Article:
Under the terms agreed to when the CAP began construction in the 1960s, Arizona's water rights are the first to go. California is guaranteed its supply, but the logistics would likely be a legal nightmare in the case of a shortage, officials said.

The lower the elevation of Lake Mead, the more severe the reductions. Under CAP's priority system, Arizona farmers are the first to lose their water, though the pinch would later apply to municipal users.

Under this week's agreement, Phoenix water customers are unlikely to notice a difference. Most of the voluntary cuts fall on irrigation districts providing water to farmers in the central part of the state.

Nine districts served by CAP will together conserve 161,000 acre-feet that they would otherwise receive from CAP before 2017 — nearly half of the agency's total savings.

For the water the districts do get, CAP is providing a discounted rate to incentivize temporary changes in farming techniques by their agricultural customers to reduce water use.

"Hopefully, economically, it's about a wash," said Paul Orme, a lawyer representing three of the participating districts.

The Maricopa-Stanfield Irrigation and Drainage District, where Pinal County farmer Thelander is a board member, will take a voluntary 20,000 acre-feet cut in its CAP water supply next year.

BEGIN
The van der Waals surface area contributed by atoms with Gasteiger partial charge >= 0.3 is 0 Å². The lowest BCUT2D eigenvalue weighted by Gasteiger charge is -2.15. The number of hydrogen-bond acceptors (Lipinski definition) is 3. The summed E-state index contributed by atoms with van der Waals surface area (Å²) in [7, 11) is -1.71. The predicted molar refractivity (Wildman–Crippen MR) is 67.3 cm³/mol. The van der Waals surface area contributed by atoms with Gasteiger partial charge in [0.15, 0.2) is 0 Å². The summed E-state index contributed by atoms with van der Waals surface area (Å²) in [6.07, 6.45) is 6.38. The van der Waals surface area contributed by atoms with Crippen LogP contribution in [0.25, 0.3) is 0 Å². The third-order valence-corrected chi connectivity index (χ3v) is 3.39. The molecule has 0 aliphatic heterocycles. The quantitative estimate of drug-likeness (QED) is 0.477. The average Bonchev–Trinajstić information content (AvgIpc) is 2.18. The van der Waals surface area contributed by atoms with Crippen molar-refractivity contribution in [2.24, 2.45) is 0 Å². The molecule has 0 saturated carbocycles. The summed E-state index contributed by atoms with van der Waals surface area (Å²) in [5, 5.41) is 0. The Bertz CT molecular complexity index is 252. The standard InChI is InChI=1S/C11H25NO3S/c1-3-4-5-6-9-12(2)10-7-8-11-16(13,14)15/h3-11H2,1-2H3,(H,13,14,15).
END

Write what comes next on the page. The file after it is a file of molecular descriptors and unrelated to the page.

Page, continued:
Keeping more water in Lake Mead will avert a shortage declaration and give farmers more time to plan, said Brian Betcher, general manager of the district. Water is their most expensive input, and it's difficult to change crops with little notice, he added.

"We have to be on top of it and see things before they come at us," he said.

The district can likely compensate for this year's voluntary reduction by increasing groundwater pumping, Betcher said. The method could, however, increase rates in the future, depending on power and energy costs.

"We're looking at it as giving a little to hopefully save a lot," Betcher said.

A CAP fallowing program already in place in Yuma will also contribute to the Lake Mead savings. The remainder of the goal comes from yearly operational decisions, like storing excess water unused by customers, and a deal to replace some of Phoenix's CAP water with local supplies.

Phoenix water rates won't be affected by the deal, said Kathryn Sorensen, the city's water-services director.

Other states are still deciding how they will meet their Lake Mead storage goals.